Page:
News Feature | November 21, 2014

Can Wikipedia Forecast Diseases?

Katie Wike

By Katie Wike, contributing writer

Lab Reporting Disease Reports

Researchers claim Wikipedia page views can forecast the spread of influenza and dengue fever.

According to researchers at Los Alamos National Laboratory, evaluating trends in page views on Wikipedia can help experts predict disease outbreaks. BBC News reports this technique may be able to predict outbreaks of influenza and dengue fever nearly a month before official health advice.

“Even in developed countries, infectious disease has significant impact; for example, flu seasons in the United States take between 3,000 and 49,000 lives. Disease surveillance, traditionally based on patient visits to health providers and laboratory tests, can reduce these impacts,” write the study's authors.

The team at Los Alamos argues these traditional surveillance methods are time consuming. Fierce Health IT explains that instead, these researchers can use an algorithm to connect relevant Wikipedia searches with information from the Centers for Disease Control and Prevention for real-time disease prediction.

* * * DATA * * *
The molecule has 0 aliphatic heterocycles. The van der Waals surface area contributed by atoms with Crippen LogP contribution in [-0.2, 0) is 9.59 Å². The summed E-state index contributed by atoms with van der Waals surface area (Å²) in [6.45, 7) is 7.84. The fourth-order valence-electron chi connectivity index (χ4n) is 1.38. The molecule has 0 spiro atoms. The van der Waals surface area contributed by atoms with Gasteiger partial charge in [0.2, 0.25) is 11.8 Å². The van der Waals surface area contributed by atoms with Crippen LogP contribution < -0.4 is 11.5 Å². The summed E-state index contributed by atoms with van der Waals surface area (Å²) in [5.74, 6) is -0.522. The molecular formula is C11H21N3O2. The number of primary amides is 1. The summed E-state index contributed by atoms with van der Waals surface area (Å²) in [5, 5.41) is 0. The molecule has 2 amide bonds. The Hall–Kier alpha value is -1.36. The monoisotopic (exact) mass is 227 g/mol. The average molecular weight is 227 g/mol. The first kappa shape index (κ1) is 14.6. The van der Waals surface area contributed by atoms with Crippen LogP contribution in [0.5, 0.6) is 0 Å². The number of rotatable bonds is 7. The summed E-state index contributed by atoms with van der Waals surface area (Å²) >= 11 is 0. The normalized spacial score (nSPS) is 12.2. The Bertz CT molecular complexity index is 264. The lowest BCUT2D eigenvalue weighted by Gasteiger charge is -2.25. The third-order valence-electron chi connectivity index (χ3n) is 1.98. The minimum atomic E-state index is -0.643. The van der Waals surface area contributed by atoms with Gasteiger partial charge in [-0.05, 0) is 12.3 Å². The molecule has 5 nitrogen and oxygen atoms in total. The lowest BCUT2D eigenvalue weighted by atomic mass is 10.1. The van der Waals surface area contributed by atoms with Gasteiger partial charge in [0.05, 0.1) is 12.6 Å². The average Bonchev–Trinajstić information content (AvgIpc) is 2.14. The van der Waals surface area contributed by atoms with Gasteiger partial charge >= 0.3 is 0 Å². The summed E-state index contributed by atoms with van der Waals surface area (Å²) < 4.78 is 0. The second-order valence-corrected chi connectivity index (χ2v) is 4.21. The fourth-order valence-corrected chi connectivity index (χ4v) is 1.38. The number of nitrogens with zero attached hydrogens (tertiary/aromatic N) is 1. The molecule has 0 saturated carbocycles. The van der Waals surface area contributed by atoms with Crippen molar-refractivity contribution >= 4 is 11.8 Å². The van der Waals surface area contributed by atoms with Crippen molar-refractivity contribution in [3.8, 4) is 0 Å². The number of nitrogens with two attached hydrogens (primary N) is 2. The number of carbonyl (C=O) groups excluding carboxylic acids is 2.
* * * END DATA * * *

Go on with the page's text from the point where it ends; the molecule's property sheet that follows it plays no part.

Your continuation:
“We argue that these challenges can be overcome by using a freely available data source: aggregated access logs from the online encyclopedia Wikipedia. Using simple statistical techniques, our proof-of-concept experiments suggest that these data are effective for predicting the present, as well as forecasting up to the 28-day limit of our tests.”

Wikipedia can be used “as a broadly effective data source for disease information, and we outline a path to a reliable, scientifically sound, operational, and global disease surveillance system that overcomes key gaps in existing traditional and internet-based techniques.”

Another recent disease surveillance project is that of Google Flu Trends, which Health IT Outcomes reports has integrated CDC information into its program for better accuracy.  Google Flu Trends has been criticized in the past for predicting double the flu incidents than what actually occurred.